Researchers at KU have determined that those who defend free speech may not be defending the principle–they’re racists.

People who adamantly defend free speech likely aren’t principled. They’re racist, according to research conducted at the University of Kansas.

The research paper is online at the Journal of Personality and Social Psychology. Researchers Mark H. White, a KU graduate student in psychology, and Christian Crandall, a KU psychology professor, determined that highly-prejudice people endorse free speech more than low-prejudice people.

In other words, as White put it in a KU press release, people who defend free speech are often don’t have a “genuine interest in that principle.”

“We think of principles as ideas we use to guide behavior in our every day lives,” White said. “Our data show something different–that we tend to make up our mind on something based on our attitudes–in this case, racial attitudes–and then decide that the principle is relevant or irrelevant. People do whatever best fits their pre-existing attitudes.”

Crandall said often people defending free speech are “racists defending racists.”

Participants low in explicit racial prejudice avoided endorsing free speech in racialized conditions, the found.

Researchers recruited participants through an Amazon service. The service conducted interrelated studies where participants responded to news items and stories about someone being punished for racist speech. They used a scientific scale to gauge the racist attitudes of the participants.

“You might think that, ‘Maybe people who defend this racist speech are just big fans of free speech, that they’re principled supporters of freedom,’” Crandall said. “Well, no. We give them a ‘news’ article with the same speech aimed at police — and prejudice scores are completely uncorrelated with defending speech aimed at police — and also uncorrelated with snarky speech aimed at customers at a coffee shop, but with no racial content.”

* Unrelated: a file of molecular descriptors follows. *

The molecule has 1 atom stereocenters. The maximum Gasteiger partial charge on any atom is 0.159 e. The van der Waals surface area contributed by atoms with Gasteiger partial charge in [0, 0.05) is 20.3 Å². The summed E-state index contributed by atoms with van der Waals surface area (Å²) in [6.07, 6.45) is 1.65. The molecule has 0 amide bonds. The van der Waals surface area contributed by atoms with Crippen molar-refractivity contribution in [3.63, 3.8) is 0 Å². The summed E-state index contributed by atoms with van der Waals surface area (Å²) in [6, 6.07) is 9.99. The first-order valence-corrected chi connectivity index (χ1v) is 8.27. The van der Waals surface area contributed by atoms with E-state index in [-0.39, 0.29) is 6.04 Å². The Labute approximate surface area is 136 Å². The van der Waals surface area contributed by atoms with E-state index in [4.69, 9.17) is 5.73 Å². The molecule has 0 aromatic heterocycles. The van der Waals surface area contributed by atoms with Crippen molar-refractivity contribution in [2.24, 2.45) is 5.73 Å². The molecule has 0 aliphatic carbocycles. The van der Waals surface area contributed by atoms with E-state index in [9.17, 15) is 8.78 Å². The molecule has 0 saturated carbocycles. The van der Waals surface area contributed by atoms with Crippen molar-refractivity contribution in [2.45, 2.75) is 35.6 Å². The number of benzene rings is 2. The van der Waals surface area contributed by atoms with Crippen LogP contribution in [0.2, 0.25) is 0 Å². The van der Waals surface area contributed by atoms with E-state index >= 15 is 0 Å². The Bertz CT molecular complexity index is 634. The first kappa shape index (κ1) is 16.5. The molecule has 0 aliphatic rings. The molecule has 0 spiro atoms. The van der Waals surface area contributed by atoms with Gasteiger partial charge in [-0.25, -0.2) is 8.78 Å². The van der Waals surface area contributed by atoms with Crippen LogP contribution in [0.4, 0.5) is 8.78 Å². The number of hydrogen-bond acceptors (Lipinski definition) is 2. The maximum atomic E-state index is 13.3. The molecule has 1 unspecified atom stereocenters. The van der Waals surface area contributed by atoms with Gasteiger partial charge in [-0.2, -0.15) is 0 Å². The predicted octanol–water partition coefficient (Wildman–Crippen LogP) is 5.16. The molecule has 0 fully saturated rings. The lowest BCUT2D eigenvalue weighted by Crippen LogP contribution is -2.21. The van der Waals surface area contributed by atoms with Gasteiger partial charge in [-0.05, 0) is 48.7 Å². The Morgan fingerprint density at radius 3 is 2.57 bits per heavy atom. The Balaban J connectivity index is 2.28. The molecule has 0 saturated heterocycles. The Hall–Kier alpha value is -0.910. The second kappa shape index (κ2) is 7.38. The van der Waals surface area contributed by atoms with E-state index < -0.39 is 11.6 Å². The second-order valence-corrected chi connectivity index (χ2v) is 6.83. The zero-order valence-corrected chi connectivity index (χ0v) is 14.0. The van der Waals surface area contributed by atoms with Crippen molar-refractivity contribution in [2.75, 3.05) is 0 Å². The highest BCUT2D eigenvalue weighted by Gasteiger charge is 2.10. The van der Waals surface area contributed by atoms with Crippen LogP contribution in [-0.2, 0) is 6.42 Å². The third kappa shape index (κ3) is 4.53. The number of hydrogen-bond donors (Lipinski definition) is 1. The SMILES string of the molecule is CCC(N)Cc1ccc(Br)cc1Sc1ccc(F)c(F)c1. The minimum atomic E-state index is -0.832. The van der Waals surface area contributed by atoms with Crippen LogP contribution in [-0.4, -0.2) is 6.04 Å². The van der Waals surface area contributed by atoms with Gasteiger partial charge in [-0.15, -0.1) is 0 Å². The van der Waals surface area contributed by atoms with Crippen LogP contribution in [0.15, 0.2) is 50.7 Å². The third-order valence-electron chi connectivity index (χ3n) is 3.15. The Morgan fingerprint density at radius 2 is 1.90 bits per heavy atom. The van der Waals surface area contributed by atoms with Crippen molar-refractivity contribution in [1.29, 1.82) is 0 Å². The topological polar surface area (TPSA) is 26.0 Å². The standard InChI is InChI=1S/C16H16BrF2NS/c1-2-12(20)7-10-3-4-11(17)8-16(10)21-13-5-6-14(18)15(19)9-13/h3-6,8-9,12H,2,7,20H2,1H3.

White and Crandall wondered what would incite someone to defend someone else’s misbehavior. Researchers theorized that perhaps prejudiced people rush to the defense of people fired for saying prejudiced things because watching someone punished for thoughts similar to their own made them feel like bad people. However, they found no evidence of that theory.

“Instead, it seems to be driven partially by prejudiced people feeling like they are not free to live how they want to live and say what they want to say,” White said. “They feel as if their freedom is under attack.”

They concluded that the value of free speech is used by prejudiced people to suit their own needs.

“Values may be used as guiding principles to live by, but they are also strategically deployed to justify prejudices,” Crandall said.

Perhaps the same can be said of the researchers themselves.

They stopped short of saying freedom of speech should never be defended, but White said, “we should assume that the motives are purely based on an abstract democratic principle either.”

 

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